- Feb 2018
Unlike The Waste Land, Moulin Rouge!’s allusions are only rarely critical; the closest it comes to social commentary is in the use of Nirvana’s dark hymn to the ennui of consumerism, ‘Smells Like Teen Spirit,’ as the Moulin Rouge’s rich male customers enter the club.
What are the functions allusion besides layering? I think there is something important about the critical function that occurs in this use of allusion. Fitzgerald was a moralist describing the evils of capitalism and American society, so the use of Trimalchio as Gatsby is a critical allusion.
lthough less obviously ‘difficult’ than The Waste Land, Moulin Rouge!makes effective use of the dense layering effect allusion allows.This complex layering is put into the service of a simple, melodramatic love story, rather than a meditation on the spiritual aridity of modern life. Moulin Rouge!’s innocent, sentimental celebration of love could, in fact, be read as Luhrmann’s response the kind of dislocation Eliot portrays in The Waste Land.
I really find this argument fascinating. The "less obviously difficult" perspective as it relates to many works that have been in-part inspired by The Waste Land. I like the idea of nuanced allusion, you don't necessarily need to know all the allusion to understand the storyline. This manifests itself well in works with more plot-based writing. The novel or cinema might be better at achieving the "less obviously difficult" allusion because it has a strong narrative already. The allusion comes alongside of it, or in the case of Moulin Rouge, the allusions are a part of the pop culture the audience is already familiar with.
Allusive works are also prey to allegations of plagiarism at worst, and lack of originality at best. Eliot commented that one justification for including the notes to The Waste Landwas to counter the accusations of plagiarism that had greeted his earlier, heavily allusive poems.45Such accusations show a basic misunderstanding of the nature ofallusion. Plagiarism, unlike allusion, seeks to be invisible and undiscovered, and furthermore, it does not attempt to create any tensions of meaning between the old and new usage of the plagiarized materials.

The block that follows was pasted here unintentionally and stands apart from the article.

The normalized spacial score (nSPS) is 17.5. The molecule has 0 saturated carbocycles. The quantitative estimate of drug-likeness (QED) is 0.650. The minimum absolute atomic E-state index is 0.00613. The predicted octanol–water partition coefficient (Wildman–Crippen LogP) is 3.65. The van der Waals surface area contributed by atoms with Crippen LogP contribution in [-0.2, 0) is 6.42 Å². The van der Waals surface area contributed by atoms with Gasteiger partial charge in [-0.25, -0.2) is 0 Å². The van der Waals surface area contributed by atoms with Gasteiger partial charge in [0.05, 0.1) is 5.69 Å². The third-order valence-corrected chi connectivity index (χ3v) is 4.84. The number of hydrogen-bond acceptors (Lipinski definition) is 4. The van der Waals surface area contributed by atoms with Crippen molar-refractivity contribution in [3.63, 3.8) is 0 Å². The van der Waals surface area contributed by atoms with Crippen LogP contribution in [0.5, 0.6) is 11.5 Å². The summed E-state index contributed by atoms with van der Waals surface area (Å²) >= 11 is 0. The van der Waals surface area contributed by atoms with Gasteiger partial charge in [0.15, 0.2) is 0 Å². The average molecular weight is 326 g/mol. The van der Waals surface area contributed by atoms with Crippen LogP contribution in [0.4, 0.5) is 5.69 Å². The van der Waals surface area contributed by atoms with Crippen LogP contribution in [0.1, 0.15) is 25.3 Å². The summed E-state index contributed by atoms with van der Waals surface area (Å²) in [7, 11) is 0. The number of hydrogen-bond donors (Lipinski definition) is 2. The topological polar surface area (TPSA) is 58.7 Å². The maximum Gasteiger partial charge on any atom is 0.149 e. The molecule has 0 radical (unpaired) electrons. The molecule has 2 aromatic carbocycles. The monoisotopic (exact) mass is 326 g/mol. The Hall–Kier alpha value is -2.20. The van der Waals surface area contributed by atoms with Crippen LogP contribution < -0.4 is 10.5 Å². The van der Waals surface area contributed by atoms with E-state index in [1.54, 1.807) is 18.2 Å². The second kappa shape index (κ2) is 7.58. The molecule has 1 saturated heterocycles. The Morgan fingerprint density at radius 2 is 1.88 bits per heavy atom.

William Carlos Williams criticism of The Waste Land-- "copyist tendencies," and "the traditions of plagiarism." from Spring and All. A common criticism.
In this sense, allusion and other intertextual references ‘should be distinguished from the customary rhetorical situation in which texts are considered by artists and audience alike to be mimetic analogs or representations of real-life people, places, or things.’31By drawing attention to itself, intruding on the conventional narrative flow, systematically deployed allusion continually reminds audiences that they are dealing with an artificial construct.
Naturalism and allusion don't coincide. The Great Gatsby may be an example of this missing reality-- a sort of artificial construct of Fitzgerald's imagination with dramatic, over-top descriptions of gatsby as Trimalchio in his mansion that looks like "the world's fair." https://www.enotes.com/homework-help/chapter-5-begins-with-nick-observing-gatsys-house-436789
For allusion to operate at all, the author and the reader must have a shared pool ofpoetic memory on which to draw,25and the author assumes a (possibly nonexistent) knowledgeable reader when engaging in allusion.26Conte goes so far as to suggest that the author ‘establishes the competence of his (or her) own Model Reader, that is, the author constructs the addressee and motivates the text in order to do so,’27
what if there is not a Model Reader? Can the audience not be aware of the allusion? In that case, the new works have to create new meanings. In connecting The Waste Land to modern audiences, are there ways to "establish competency" in a visual scene that the page would not be able to do?
- moulin rouge!
- pop culture
- Spring and All
- t.s. eliot
- The Great Gatsby
- visual allusion
- Williams Carlos Williams
- Critical Allusion
- The Waste Land